Knowledge of canopy-level light use efficiency are of both ecological and practical value: these data provide input to models of global carbon assimilation and can be useful in crop improvement.

We will develop this project with collaborators:
Titta Kotilainen (LUKE senior scientist)
Pedro Aphalo  (OEB, University of Helsinki)
Anders Lindfors and Anu Heikkilä (FMI)
Sasha Madronich (National Center for Atmospheric Research, USA)
Otmar Urban (CzechGlobe)
Alexey Shapiguzov (OEB, University of Helsinki)
Sharon Robinson (University of Wollongong, Australia)
Erik Murchie (Nottingham Univ., UK)
Twinkle Solanki & Jon Atherton (University of Helsinki)

 

Effective supplementation of the sunlight available to plants in greenhouses

Large seasonal changes in sunlight and its spectral composition are challenging for greenhouse growers in commercial horticulture. This is particularly true for growers at high latitudes like Finland.

Better informing growers of the light environment within greenhouses throughout the year and how the of use of lamps with bespoke spectra, and output optimised for specific crop species, allows efficiency saving to be made.

Blue:green (B:G) ratio in sunlight , in a polytunnel and glass greenhouse in Raleigh, North Carolina, USA.

At GreenSys 2019 in Anger, France 16-20 June 2019, Titta Kotilainen will present our research showing how greenhouse lighting subjects plants to different light spectra for photosynthesis depending on the time of year and location of greenhouses.

Titta Kotilainen will discuss how better selection and management of the light environment, through greenhouse materials, shade screens and insect nets, and appropriate lighting, improves crop yield and reduces energy costs.

  • Robson TM, Kotilainen TK. (2018) Transmittance of spectral irradiance by climate screens and nets used in horticulture and agriculture (Version 1.1.1) [Data set]. Zenodo. http://doi.org/10.5281/zenodo.1561317
  • Kotilainen TK, Robson TM, Hernández R. (2018) Light quality characterization under climate screens and shade nets for controlled-environment agriculture. PLoS ONE 13(6): e0199628. https://doi.org/10.1371/journal.pone.0199628

Range‐wide variation in local adaptation and phenotypic plasticity of fitness‐related traits

Last year, we published a database of traits from European beech provenance trials; the most extensive set of such data to be collected (Robson, Benito-Garzon et al, 2018 Scientific Data), and earlier this year provided a road map of how to use these sort of trait data in Species Distribution Model to predict responses to climate change (Benito-Garzon et al., 2019 New Phytologist). So it’s fitting that Homero Garate, working with Marta Benito-Garzon in Bordeaux in collaboration with us, should give a practical illustration of the application of these models to this data set, presented here in a new paper just out in Global Ecology and Biogeography.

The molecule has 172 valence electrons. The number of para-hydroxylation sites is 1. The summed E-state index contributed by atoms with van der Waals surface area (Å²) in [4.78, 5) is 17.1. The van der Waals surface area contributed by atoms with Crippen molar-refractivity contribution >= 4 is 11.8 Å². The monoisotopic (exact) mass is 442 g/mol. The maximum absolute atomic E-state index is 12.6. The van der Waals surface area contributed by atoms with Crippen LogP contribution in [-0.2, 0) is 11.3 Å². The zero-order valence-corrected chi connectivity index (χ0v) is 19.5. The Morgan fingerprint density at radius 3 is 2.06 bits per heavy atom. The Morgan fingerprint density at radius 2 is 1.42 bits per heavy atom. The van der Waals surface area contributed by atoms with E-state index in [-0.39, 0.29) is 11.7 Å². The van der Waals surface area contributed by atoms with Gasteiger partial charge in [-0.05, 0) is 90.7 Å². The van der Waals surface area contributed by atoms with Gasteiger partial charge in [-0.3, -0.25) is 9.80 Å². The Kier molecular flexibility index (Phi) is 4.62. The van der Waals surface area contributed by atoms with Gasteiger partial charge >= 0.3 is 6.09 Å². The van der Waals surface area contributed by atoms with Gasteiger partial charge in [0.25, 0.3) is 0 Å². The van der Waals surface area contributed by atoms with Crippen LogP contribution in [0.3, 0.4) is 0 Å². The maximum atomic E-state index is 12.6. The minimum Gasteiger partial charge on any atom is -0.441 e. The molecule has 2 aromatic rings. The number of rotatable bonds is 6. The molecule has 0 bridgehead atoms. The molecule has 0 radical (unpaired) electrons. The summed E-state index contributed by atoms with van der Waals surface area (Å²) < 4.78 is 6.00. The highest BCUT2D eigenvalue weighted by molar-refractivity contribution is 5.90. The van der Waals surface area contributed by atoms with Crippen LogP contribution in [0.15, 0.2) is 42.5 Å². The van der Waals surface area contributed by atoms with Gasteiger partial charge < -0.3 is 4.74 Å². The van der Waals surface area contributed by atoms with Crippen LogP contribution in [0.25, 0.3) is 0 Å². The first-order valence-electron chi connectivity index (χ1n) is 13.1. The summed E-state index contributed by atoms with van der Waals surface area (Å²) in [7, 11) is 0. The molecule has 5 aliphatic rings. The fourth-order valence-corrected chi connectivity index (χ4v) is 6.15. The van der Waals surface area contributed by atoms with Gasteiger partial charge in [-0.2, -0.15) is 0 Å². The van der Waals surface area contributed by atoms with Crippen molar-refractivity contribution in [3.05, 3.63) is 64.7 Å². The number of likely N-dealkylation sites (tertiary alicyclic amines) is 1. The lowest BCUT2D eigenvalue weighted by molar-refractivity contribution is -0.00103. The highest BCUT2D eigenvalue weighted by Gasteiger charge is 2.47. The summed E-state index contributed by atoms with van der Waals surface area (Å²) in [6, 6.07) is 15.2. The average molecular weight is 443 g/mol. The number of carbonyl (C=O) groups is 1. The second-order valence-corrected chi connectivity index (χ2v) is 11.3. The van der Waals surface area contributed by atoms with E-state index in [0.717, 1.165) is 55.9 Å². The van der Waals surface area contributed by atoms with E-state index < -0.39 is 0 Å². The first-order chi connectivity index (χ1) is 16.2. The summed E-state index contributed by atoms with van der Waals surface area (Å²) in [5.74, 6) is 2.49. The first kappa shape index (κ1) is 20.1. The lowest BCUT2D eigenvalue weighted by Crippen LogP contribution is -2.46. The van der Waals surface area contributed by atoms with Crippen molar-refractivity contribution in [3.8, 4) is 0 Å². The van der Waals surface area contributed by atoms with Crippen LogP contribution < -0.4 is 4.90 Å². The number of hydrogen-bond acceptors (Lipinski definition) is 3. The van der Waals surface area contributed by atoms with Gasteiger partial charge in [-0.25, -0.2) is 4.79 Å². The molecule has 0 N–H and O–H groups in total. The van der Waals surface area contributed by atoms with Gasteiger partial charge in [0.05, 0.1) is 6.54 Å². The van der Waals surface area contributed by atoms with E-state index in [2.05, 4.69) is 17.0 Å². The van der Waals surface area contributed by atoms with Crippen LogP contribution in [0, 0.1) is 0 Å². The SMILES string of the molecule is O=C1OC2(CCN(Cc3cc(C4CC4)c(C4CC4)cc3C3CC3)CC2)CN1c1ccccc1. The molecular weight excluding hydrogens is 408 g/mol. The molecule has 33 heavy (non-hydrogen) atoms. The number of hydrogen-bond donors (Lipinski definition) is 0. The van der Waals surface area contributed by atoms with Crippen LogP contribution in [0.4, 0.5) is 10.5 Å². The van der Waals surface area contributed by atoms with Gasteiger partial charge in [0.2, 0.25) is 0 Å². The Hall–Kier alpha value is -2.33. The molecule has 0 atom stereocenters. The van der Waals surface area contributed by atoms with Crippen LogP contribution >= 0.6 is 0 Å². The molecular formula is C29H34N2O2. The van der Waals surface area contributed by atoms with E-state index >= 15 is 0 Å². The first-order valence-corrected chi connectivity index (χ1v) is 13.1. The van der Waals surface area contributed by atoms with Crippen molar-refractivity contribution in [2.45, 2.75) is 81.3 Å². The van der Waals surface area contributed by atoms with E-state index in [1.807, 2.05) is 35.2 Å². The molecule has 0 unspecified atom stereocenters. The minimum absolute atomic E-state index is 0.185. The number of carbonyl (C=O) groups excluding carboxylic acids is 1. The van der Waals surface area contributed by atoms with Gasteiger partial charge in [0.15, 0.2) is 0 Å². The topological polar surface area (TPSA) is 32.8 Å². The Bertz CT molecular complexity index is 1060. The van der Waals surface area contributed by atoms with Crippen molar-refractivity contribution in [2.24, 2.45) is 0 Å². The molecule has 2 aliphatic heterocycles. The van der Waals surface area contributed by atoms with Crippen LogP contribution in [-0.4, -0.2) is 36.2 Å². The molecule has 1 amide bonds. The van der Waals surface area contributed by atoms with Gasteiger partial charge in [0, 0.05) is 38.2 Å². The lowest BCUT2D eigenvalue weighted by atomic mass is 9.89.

Spatial projections of vertical growth (cm) for (a) vertical‐radial growth model and (b) vertical growth‐leaf flushing models

The paper entitled, Range‐wide variation in local adaptation and phenotypic plasticity of fitness‐related traits in Fagus sylvatica and their implications under climate change, quantifies local adaptation and phenotypic plasticity of vertical and radial growth, leaf flushing and survival across the species range to estimate the contribution of each trait towards explaining occurrence.

 

The place of spectral composition among cues controlling tree phenology

In this review, just out in Tree Physiology, we assess the literature researching how the composition of UV, blue, and red/far-red regions of the spectrum affect bud burst and leaf senescence  phenology.

The role of plant photoreceptors in detecting diurnal shifts in spectral composition

The effect of climate change on phenology is a strong determinant of fitness. But shifts in the timing of annual events and the polewards displacement of species ranges both have the potential to interfere with the interactive control of phenology by temperature and photoreceptor-mediate processes.  This dictates that to anticipate plant responses to climate changes, we must gain an understanding the mechanisms underlying the role of spectral composition in phenology.

These ideas and more are explored in the Tree Physiology review article, Brelsford et al., 2019: The influence of spectral composition on spring and autumn phenology in trees. https://doi.org/10.1093/treephys/tpz026

Moving Forward in Plant-UV Research

Our new and comprehensive review and perspective on the future of plant-UV research assimilates the knowledge and insight across the breadth of plant science from researchers in UV4Plants Association. We hope that it will inspire researchers in their attempts to better understand plant responses to UV radiation and to put this knowledge to practical use.

Let us know what you think! Photochemical & Photobiological Sciences, 2019, DOI: 10.1039/C8PP00526E

How can we track long-term trends in solar UV-B irradiance?

Is there potential to apply our knowledge that  plant phenolic compounds respond to UV-B radiation to infer past changes in global solar UV-B irradiance?  This is the possibility that we explore in a Perspective paper just out in Photobiological & Photochemical Sciences.

Our collaborators from the University of Bergen in Norway and University of Innsbruck intend to test the potential for us to use fossilised pollen grains to do just that. By testing whether the UV-screening phenolics in the pollen of trees growing today tracks their exposure to UV-B radiation they will try to establish a mechanistic link that will allow past UV irradiances to be revealed in cores of fossilised pollen.

In this perspective piece we formulate a model for how this approach might be put into practice.